Orbiting around Patricia and Rudy's great love for each other is a boisterous, far-flung immediate family of 50 people – children, spouses, grandchildren, and great grandchildren – who all relied upon Patricia to be their emotional rock, a role that she welcomed every day. Patricia experienced a particular sense of joy in her grandchildren and great grandchildren. She loved how her adult-aged grandchildren ("the cousins") stayed connected with each other regardless of where they lived in the world. She viewed each new baby, including babies Emma and Tara who arrived in the family in 2020, as a gift from God. Today, a ten-foot long world map hangs on Patricia and Rudy's kitchen wall to help them keep track of everyone in the family. Even in her last months, Patricia could walk up to the map and easily point out exactly where every person in her extended family was at that moment.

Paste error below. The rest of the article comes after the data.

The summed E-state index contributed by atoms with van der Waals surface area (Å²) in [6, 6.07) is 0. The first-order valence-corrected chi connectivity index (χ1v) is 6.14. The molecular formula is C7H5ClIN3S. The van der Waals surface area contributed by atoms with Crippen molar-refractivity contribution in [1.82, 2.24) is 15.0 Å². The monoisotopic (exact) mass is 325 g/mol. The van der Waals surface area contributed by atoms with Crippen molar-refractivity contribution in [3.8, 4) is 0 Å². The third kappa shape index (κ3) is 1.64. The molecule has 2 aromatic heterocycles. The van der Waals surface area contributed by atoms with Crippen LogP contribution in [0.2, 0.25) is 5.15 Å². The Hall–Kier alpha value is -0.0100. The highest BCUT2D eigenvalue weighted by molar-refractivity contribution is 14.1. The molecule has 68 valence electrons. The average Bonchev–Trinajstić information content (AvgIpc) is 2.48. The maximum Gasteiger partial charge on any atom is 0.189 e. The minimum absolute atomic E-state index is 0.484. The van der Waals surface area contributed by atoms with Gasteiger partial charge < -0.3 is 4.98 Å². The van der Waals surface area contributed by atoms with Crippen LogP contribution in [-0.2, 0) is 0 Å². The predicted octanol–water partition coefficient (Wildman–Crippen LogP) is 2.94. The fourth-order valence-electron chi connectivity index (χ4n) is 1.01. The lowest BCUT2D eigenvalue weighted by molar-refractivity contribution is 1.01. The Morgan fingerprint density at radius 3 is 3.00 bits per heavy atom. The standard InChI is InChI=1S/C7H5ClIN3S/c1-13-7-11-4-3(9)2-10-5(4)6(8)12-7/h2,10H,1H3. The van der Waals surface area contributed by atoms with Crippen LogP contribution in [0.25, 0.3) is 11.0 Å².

Patricia and Rudy raised their children to work hard, to excel in school, and to explore the world. With three girls and six boys, their home was always a beehive of activity filled with games, chores, sports, and special projects ranging from boatbuilding to baking. Patricia was very supportive of the kids' interest in sports, particularly skiing at Ward Hill, where every weekend most of the Utzschneider clan could be seen emptying out of their beloved station wagon, with peanut butter and jelly sandwiches all packed for the day. Their home was filled with love, curiosity, and a sense of purpose.